Investigators returned to this weekly horse auction in LaGrange County, IN. The county is also the third largest Amish settlement in the U.S. The Shipshewana Horse Auction has a long history of catering to kill buyers and to this day several of them frequent each and every sale.
Among them is large scale kill buyer Jeron Gold from Fairhaven, MI who delivers hundreds of horses each month to the Viande Richelieu plant in Quebec. In fact, Gold and Shipshewana’s manager, Lambright, maintain a very friendly relationship and Gold bids straight from the auction ring with Buyer #1. Horse trader, Randy Beasley from Michigan, was also in attendance.
AA has monitored this sale since 2009 and we have reported the auction for its abusive handling of the animals on many occasions. This recent visit was to determine if there has been any positive change or improvement in the auction’s protocols, handling, and/or treatment of the animals in their care.
Investigators arrived at the location at 10:30 a.m. It was a very warm, sunny day. There were quite a few Amish buggy horses already tied up behind the sale barn, standing on the hot concrete with no shelter from the sun or access to water.
There was a surprisingly low number of horses present inside the barn, and during their first walk through investigators spotted approximately 30 horses total – three minis, four pens of loose horses, and a few saddled riding horses.
All the way in the back, in a pen by himself, investigators found a neglected Belgian Draft Gelding, Sales Tag # 815, with severely overgrown feet. The hooves were so long that it quite clearly affected his ability to move normally.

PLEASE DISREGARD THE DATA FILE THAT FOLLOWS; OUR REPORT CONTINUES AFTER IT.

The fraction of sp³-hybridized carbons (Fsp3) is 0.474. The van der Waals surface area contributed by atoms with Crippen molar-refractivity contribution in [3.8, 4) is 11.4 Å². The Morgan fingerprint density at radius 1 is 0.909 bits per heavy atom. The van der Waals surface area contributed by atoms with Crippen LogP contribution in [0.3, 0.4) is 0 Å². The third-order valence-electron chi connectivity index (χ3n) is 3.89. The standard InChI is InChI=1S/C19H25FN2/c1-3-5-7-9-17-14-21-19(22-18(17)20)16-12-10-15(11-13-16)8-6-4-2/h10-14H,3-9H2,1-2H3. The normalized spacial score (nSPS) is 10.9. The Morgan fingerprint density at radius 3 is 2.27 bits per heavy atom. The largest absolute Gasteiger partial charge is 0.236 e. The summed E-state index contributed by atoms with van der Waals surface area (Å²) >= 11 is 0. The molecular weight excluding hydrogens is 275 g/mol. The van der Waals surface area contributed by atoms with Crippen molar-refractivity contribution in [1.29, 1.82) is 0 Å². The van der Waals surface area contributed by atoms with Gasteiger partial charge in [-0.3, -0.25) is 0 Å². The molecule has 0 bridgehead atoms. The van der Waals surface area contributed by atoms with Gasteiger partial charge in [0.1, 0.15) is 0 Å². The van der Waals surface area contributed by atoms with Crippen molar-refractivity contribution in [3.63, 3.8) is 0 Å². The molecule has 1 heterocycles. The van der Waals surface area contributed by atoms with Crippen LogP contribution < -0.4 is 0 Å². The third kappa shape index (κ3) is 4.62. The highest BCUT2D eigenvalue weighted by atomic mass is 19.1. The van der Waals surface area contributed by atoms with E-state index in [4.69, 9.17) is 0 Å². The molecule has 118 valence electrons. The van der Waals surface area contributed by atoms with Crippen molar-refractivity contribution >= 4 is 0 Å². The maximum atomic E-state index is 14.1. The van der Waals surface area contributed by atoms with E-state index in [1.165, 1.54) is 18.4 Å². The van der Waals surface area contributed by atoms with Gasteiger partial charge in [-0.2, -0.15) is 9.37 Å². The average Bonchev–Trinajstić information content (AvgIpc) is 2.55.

There was no obvious reason as to why he was tucked away all by himself other than to hide him from the view of most auction visitors. No water was available for him or any of the horses in the crowded loose horse pens.
The horses inside the loose pens were agitated, and kicking and biting was observed. It should be noted that there were plenty of empty pens available for use, so there was no need to pack these horses so tightly together in just four pens.
At 11:00 a.m., investigators observed a trailer as it backed up to the unloading area and quickly off-loaded a group of six horses. They were immediately put into one of the loose horse pen. One of them, a chestnut colt, Sale Tag #833, was quite thin, with hip bones and ribs clearly showing. He constantly held his head low and looked extremely dispirited.
The sale started late at 11:39 a.m., with the minis and riding horses selling first.
After these sold, the animals in the four loose horse pens were moved closer to the auction ring as one group and put together in one large pen. The horses were highly agitated at this point, and again, biting and kicking was observed. A dark bay horse, Sales Tag # 824, was spotted with a severely swollen right hind knee.
The loose horses sold at a very fast pace and Gold as well as Randy Beasley were grabbing most of the horses.
One of the horses was described as smooth” and “broke” by a seller, but it still ended up with kill buyer Jeron Gold. Lambright, the auction manager, even joked with Gold, stating: “Jeron, but it’s broke.” Gold laughed and responded sarcastically: “Stop the sale!”
The Belgian Draft with the overgrown hooves and the emaciated chestnut colt, thankfully, did not go to the kill buyers.
The sale was over at 1:11 p.m. and most horses were loaded immediately afterwards. Randy Beasley loaded his pick-up and stock trailer right after the sale with a great number of horses and presumably headed back to Michigan. Jeron Gold, also with several horses, left quickly as well.
Sadly, this investigation revealed that the auction is still the kill buyer sale it has always been – there are just fewer horses for sale than in the past. AA will continue to monitor the situation.